More than 2,000 farms across the U.S. operate on a vertical model. This is a type of agricultural process in which crops are grown on top of one another, rather than side by side in rows.
As you might expect, this method saves space and is ideal for urban environments. However, that’s far from its only benefit. Today, we’re taking a look at some of the main efficiencies vertical farming can provide.
Higher Crop Yield
When crops are grown vertically rather than horizontally, farmers are able to add more plants into the space. This means they can harvest a greater number of crops per square foot or acre of land.
Another reason why this method results in an impressive yield? Most vertical farms are located in an indoor warehouse.
This allows operators to simulate ideal growing conditions, adjusting elements such as light exposure and humidity to achieve an optimal outcome. Some warehouses leverage specialized software called controlled environment agriculture (CEA) technology to fine-tune these metrics.
Less Water Consumption
According to a report by the U.S. Department of Agriculture (USDA), irrigation accounts for 42% of all freshwater withdrawals in the nation.
Traditional soil farms require an abundant amount of water to stay healthy, especially those that are located in warmer regions. Vertical farms can use up to 95% less water than these models.
This is because most vertical crops are grown hydroponically. They’re placed in purified, nutrient-rich solutions that don’t require soil for mechanical support. Growers can monitor the water level and deliver a precise amount at set times, which helps conserve resources.
This water is sustainably managed, as most farmers continuously recirculate it through their irrigation systems.
As the vertical crops are grown in a controlled environment, there’s virtually no risk of pests invading and disturbing them. This means that growers don’t have to rely as heavily on traditional pesticides to keep them healthy.
Not only can the chemicals in pesticides affect the crops, but they can also impact soil health and weaken entire ecosystems. Reducing our reliance on these products is one step toward a more eco-conscious future.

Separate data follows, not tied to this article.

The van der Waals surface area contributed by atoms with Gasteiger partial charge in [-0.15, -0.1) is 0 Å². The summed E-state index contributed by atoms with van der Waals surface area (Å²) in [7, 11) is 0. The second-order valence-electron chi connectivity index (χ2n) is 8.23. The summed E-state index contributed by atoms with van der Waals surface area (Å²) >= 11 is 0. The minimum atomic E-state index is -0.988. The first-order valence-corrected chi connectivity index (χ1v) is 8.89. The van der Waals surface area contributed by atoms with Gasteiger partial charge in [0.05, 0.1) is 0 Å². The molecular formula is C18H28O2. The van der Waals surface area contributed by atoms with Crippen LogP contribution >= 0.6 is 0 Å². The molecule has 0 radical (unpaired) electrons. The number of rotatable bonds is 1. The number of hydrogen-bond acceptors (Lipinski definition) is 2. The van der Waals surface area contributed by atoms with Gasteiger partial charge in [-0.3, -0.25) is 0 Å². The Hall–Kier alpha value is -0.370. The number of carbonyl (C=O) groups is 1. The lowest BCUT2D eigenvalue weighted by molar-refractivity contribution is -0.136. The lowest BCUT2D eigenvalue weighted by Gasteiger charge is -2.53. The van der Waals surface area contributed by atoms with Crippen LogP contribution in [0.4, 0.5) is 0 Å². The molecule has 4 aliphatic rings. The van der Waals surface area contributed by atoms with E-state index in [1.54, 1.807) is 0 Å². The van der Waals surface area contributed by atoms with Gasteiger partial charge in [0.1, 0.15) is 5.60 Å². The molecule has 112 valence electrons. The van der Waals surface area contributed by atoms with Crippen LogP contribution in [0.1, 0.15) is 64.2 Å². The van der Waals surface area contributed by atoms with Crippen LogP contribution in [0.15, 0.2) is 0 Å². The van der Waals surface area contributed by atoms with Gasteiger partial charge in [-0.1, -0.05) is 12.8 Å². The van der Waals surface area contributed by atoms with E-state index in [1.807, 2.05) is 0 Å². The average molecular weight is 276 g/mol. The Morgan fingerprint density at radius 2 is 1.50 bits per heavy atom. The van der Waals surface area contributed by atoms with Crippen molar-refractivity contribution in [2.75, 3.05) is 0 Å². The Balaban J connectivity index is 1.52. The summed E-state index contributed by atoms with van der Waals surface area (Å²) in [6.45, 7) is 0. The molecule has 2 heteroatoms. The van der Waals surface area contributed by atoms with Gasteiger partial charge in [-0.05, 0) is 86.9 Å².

Improved Food Traceability
When a food-related disease outbreak occurs, managers must be able to track the disease back to its original source. This can be difficult with traditionally-grown crops, as items like leafy greens are taken from various farms and mixed together at a processing plant. From there, a third party packages them and sells them at the grocery store.
With this alternative approach, there’s a greater degree of managerial oversight and visibility. A vertical farming company can use software to track every step of the crop journey, and most farms sell directly to the store without an intermediary. While this reduces the risk of contamination and outbreaks, it also makes it easier to track one if it does occur.
The Future Is in Vertical Farming
Whether you’re a city dweller looking to grow your own garden or a large-scale farmer seeking a more sustainable business model, vertical farming can be the answer.
This approach reduces water usage, requires fewer pesticides, and makes it easier to trace the journey from seed to store. It also delivers a crop yield that’s significantly higher than traditional, soil-based models.
As farmers continue to look for ways to innovate and modernize their methods, this is one that holds both promise and potential.